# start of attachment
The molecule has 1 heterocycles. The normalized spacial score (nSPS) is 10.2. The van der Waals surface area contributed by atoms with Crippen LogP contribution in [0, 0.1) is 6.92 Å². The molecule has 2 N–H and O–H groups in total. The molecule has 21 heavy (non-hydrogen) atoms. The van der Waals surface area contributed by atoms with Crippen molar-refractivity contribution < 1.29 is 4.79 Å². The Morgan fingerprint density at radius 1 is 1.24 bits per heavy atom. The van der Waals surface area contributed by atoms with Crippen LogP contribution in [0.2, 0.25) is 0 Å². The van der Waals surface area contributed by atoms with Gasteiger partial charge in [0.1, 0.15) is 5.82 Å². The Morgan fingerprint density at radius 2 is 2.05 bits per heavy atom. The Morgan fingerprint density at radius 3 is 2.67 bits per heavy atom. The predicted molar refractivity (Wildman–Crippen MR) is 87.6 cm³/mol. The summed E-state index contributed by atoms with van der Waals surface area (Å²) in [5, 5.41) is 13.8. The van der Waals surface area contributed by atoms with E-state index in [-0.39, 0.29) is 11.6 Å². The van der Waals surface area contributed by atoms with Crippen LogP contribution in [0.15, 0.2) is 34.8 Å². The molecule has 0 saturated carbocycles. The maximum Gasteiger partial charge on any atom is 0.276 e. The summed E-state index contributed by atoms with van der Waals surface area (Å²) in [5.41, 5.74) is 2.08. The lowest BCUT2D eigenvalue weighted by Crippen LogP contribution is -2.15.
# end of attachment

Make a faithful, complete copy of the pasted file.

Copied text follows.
The molecule has 1 heterocycles. The normalized spacial score (nSPS) is 10.2. The van der Waals surface area contributed by atoms with Crippen LogP contribution in [0, 0.1) is 6.92 Å². The molecule has 2 N–H and O–H groups in total. The molecule has 21 heavy (non-hydrogen) atoms. The van der Waals surface area contributed by atoms with Crippen molar-refractivity contribution < 1.29 is 4.79 Å². The Morgan fingerprint density at radius 1 is 1.24 bits per heavy atom. The van der Waals surface area contributed by atoms with Crippen LogP contribution in [0.2, 0.25) is 0 Å². The van der Waals surface area contributed by atoms with Gasteiger partial charge in [0.1, 0.15) is 5.82 Å². The Morgan fingerprint density at radius 2 is 2.05 bits per heavy atom. The Morgan fingerprint density at radius 3 is 2.67 bits per heavy atom. The predicted molar refractivity (Wildman–Crippen MR) is 87.6 cm³/mol. The summed E-state index contributed by atoms with van der Waals surface area (Å²) in [5, 5.41) is 13.8. The van der Waals surface area contributed by atoms with E-state index in [-0.39, 0.29) is 11.6 Å². The van der Waals surface area contributed by atoms with Crippen LogP contribution in [0.15, 0.2) is 34.8 Å². The molecule has 0 saturated carbocycles. The maximum Gasteiger partial charge on any atom is 0.276 e. The summed E-state index contributed by atoms with van der Waals surface area (Å²) in [5.41, 5.74) is 2.08. The lowest BCUT2D eigenvalue weighted by Crippen LogP contribution is -2.15.